How can beginners in machine learning, who have finished their MOOCs in machine learning and deep learning, take it to the next level and get to the point of being able to read research papers & productively contribute in an industry?

Andrew Ng 

Andrew Ng, Co-founder of Coursera; Adjunct Professor of Stanford

Courses are a very very efficient way to learn, so starting there definitely makes sense. After finishing the ML MOOC ( and Deep learning specialization (, here’re some additional steps you can take:

  1. Follow leaders in ML on twitter to see what research papers/blog posts/etc. they’re excited about, and go read them too.
  2. Replicate others’ published results. This is a very effective but highly under-rated way to get good at ML. Having seen a lot of new Stanford PhD students grow to become great researchers, I can say confidently that replicating others’ results (not just reading the papers) is one of the most effective ways to see and make sure you understand the details of the latest algorithms. Many people jump too quickly into trying to invent something new, which is also worth doing, but is actually a slower way to learn and build up your foundation of knowledge.
  3. When you’ve read enough papers/blogs/etc. and replicated enough results, almost magically you’ll start to have your own opinions and your own ideas. When you do build something new, publish it in a paper or blog post and consider open-sourcing your code, and share it back out with the community! Hopefully this will help you get more feedback from the community, and further accelerate your learning.
  4. Participate in any other enrichment activities that help you learn, such online competitions, going to meetups, attending (or watching online videos of) good AI/ML/vision/NLP/speech/etc. conferences like ICML, NIPS and ICLR.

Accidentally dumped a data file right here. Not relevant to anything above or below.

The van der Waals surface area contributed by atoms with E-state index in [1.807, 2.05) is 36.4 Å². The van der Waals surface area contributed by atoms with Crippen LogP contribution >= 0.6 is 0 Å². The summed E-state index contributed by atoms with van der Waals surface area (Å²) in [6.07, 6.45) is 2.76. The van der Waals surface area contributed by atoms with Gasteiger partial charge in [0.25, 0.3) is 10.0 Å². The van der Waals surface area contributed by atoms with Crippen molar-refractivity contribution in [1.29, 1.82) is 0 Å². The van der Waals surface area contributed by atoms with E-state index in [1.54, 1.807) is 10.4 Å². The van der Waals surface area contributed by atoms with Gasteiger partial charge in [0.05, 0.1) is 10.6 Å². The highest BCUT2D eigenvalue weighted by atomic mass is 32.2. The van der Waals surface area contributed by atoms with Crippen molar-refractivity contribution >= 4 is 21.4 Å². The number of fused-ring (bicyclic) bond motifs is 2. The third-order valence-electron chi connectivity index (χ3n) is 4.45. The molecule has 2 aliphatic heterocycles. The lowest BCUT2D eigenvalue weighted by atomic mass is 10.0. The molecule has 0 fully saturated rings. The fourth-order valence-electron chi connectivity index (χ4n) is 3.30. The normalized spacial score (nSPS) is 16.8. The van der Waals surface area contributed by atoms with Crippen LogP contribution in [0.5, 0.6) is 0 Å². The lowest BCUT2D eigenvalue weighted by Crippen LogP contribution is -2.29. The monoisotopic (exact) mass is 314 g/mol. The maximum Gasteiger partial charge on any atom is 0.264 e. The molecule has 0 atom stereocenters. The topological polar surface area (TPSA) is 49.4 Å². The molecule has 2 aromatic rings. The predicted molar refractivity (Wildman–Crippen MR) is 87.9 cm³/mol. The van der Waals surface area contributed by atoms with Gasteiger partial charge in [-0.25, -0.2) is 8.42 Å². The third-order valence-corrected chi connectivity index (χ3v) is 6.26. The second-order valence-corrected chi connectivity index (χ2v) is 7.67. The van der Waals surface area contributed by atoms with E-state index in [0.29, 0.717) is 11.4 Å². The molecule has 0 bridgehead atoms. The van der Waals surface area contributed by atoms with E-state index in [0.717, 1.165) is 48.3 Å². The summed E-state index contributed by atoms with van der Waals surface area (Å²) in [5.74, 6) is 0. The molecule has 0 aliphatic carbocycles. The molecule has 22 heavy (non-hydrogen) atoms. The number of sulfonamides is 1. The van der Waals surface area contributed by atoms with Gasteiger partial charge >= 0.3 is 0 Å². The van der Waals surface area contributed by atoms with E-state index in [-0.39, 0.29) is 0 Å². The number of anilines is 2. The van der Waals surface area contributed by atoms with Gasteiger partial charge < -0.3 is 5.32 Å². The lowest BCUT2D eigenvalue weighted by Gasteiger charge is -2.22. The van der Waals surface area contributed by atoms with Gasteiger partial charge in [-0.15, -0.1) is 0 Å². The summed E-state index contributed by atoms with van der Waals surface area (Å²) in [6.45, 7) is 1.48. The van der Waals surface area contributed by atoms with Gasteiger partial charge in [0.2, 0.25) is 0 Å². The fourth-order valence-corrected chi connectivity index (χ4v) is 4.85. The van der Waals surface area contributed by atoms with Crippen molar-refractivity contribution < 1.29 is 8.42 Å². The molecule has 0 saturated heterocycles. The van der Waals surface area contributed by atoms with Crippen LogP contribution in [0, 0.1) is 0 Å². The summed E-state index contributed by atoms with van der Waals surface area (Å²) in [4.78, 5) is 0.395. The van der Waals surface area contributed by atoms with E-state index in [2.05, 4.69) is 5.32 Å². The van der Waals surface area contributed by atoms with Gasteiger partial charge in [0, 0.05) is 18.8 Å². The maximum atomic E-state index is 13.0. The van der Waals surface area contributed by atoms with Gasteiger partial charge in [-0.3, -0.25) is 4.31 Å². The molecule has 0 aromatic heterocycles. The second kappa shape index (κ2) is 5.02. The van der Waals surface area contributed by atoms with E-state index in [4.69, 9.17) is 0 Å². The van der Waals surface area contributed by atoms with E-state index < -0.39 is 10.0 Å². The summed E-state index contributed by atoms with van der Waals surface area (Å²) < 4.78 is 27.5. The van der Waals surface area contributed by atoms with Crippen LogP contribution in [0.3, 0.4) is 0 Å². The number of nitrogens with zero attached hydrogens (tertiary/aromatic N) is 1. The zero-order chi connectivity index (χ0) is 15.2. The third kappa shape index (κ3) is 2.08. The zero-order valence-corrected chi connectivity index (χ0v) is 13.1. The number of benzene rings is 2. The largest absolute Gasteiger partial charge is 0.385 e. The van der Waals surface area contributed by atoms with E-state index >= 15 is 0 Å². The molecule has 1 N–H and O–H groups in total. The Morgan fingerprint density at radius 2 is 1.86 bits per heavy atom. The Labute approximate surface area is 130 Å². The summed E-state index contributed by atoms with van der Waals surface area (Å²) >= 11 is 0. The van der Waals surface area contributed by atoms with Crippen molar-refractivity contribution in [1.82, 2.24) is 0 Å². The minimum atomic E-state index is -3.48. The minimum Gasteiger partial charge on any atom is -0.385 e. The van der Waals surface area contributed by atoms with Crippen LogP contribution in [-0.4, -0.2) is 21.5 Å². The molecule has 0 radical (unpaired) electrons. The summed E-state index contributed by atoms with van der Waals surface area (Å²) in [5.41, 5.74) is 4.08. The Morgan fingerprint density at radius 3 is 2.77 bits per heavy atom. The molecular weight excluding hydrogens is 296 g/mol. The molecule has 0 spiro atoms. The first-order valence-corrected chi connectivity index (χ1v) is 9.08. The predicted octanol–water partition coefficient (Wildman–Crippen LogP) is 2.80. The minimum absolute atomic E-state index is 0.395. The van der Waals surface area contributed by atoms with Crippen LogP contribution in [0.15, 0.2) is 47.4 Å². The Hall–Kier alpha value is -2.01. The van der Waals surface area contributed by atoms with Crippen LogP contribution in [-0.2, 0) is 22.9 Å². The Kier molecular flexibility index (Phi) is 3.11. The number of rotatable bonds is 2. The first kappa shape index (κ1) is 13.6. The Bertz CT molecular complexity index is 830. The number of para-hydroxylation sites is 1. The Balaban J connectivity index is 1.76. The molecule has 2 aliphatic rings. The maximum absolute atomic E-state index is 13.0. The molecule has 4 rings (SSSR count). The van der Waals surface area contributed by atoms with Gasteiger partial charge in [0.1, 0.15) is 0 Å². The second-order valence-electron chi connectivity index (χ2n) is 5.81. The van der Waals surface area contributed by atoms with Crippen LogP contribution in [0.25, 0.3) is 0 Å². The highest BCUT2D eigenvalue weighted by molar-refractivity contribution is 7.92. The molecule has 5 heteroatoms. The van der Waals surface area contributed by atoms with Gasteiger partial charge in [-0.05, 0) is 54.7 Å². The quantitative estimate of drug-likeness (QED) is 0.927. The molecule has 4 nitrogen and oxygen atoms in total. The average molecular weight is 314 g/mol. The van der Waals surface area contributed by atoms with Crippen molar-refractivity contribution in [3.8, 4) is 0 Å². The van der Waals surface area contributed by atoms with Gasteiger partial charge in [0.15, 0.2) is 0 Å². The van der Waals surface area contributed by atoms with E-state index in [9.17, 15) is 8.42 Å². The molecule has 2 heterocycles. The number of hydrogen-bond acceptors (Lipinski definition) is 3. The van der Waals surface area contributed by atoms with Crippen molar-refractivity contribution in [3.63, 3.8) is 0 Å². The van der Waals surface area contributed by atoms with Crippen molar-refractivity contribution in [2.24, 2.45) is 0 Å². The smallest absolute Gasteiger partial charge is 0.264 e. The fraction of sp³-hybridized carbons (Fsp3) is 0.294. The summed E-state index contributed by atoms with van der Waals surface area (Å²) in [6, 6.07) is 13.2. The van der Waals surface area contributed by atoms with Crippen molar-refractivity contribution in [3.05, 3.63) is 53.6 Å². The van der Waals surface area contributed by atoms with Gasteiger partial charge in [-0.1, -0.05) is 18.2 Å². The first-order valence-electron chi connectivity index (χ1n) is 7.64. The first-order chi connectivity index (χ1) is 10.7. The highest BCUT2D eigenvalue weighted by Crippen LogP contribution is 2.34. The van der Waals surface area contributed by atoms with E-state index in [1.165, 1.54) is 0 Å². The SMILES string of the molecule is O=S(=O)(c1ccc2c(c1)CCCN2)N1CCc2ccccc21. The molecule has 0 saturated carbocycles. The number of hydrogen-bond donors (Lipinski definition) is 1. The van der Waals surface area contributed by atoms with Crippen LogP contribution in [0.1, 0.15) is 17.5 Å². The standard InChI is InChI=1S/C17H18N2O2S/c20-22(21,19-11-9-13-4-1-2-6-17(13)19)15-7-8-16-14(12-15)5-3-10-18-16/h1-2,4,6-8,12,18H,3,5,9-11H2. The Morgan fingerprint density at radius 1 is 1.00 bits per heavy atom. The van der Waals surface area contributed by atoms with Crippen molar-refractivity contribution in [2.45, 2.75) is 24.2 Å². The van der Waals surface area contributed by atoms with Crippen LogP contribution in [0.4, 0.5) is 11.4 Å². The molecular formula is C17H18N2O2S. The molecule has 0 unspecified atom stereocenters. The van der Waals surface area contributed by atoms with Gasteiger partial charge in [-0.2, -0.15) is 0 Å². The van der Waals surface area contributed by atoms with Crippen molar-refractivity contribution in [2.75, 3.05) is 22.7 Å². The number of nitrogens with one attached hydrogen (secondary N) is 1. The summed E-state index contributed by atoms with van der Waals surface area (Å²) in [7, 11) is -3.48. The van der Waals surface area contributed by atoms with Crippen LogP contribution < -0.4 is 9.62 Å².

5. Find friends to do this with. You can make a lot of progress by yourself, but having friends to bounce ideas off will help your learning and also make it more fun. If you have access to AI experts like professors, PhD students, or good researchers, talk to them too. Sometimes I’ve learned a ton from a 5 minute conversation with people like Geoff Hinton, Yoshua Bengio, Yann LeCun; but also from my PhD students at Stanford, team members, or engineers at the various companies I sometimes visit.
  6. Despite the importance of having friends to work with, if your friends disagree with your ideas, sometimes you should still implement it and try it out to see for yourself. Geoff Hinton also said something similar in his “Heroes of Deep Learning” interview.

Every world class ML researcher I know has spent a lot of solitary hours implementing algorithms, tuning hyperparameters, reading papers, and figuring out for themselves what does and doesn’t work. I still find this type of work fun, and hope you will too.


Andrew Ng: how to use ML, AI for work
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